@bobby23, I’ll definitely attest to that. A number of well-intentioned names also end up being imported from Flickr, where it was intended as a passing description and not a unique English identifier. Part of the issue is that there really aren’t many compilations of common names apart from field guides, which are absent or lacking for many groups, and people are often quick to want a way to refer to the species without using Latin.
It really depends on what taxonomic group you’re dealing with, to be honest. There are often common or best practices within each, and some taxa may have different forms of common names with varying acceptance, even regionally, within the same language (see lady beetle vs ladybird beetle vs ladybug vs
lady bug in English). Another difficulty is duplicated common names (see removal of about 100+ uses of “avispa negra” in Spanish). Insects, and really invertebrates in general, tend to be really difficult to work with common names. My gut suspicion is that there would be more of an issue with common names used in Lithuania.
Another difficulty, especially with insects, is that a lot of published common names don’t actually apply to just a single species but often to a larger taxonomic group. For example, many resources will call Bicyrtes quadrifasciatus simply a Stink Bug Hunter (Wasp). However, this name actually applies to much of the genus. So a more appropriate common name, which is already in use, was the Four-banded Stink Bug Hunter (Wasp). This is now a 1:1 name, and it happens to align with the Latin epithet (some Latin names are more helpful than others). Again, I would presume other language common names (or colloquial names) may run into this problem as well (interestingly, this doesn’t seem to be as much of an issue in German).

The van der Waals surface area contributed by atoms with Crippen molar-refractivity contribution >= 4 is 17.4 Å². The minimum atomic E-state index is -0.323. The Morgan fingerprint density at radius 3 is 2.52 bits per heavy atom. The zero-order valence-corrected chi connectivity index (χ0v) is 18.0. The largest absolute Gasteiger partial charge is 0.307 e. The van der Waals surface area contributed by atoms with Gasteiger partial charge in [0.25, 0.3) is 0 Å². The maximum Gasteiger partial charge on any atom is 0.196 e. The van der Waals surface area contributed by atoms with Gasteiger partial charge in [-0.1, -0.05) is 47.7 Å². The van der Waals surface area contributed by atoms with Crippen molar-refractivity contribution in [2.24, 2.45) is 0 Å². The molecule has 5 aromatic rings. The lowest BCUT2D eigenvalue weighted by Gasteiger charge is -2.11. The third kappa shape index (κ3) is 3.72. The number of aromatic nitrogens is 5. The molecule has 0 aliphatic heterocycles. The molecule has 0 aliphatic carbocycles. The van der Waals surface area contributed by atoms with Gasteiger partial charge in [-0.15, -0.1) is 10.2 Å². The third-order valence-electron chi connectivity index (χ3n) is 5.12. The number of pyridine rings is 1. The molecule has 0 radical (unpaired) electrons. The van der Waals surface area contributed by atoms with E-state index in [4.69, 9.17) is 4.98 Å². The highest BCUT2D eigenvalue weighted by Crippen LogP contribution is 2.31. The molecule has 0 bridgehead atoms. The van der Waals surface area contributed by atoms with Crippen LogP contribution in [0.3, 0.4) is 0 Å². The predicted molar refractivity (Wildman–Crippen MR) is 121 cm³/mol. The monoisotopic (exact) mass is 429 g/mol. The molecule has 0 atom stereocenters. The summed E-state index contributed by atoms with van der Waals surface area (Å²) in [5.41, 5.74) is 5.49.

Another point is that exactly what we mean by “common name” has some different meanings in different circles. Is it a name in common usage or a name in a common language? While these often overlap, they are definitely different concepts. Some insects in the US have ESA authorized common names (the exact formatting is the only permitted English name to use for that species in any ESA publication). Their guidelines for new common name submissions are rather helpful for considering whether a newer English name is appropriate beyond some form of 1:1 usage. They, of course, don’t have as good commentary when it comes to other (esp. non-invertebrate) groups. But it also does seem that a good chunk of common name issues come from invertebrates anyway, due to outnumbering any other taxonomic group by a significant amount.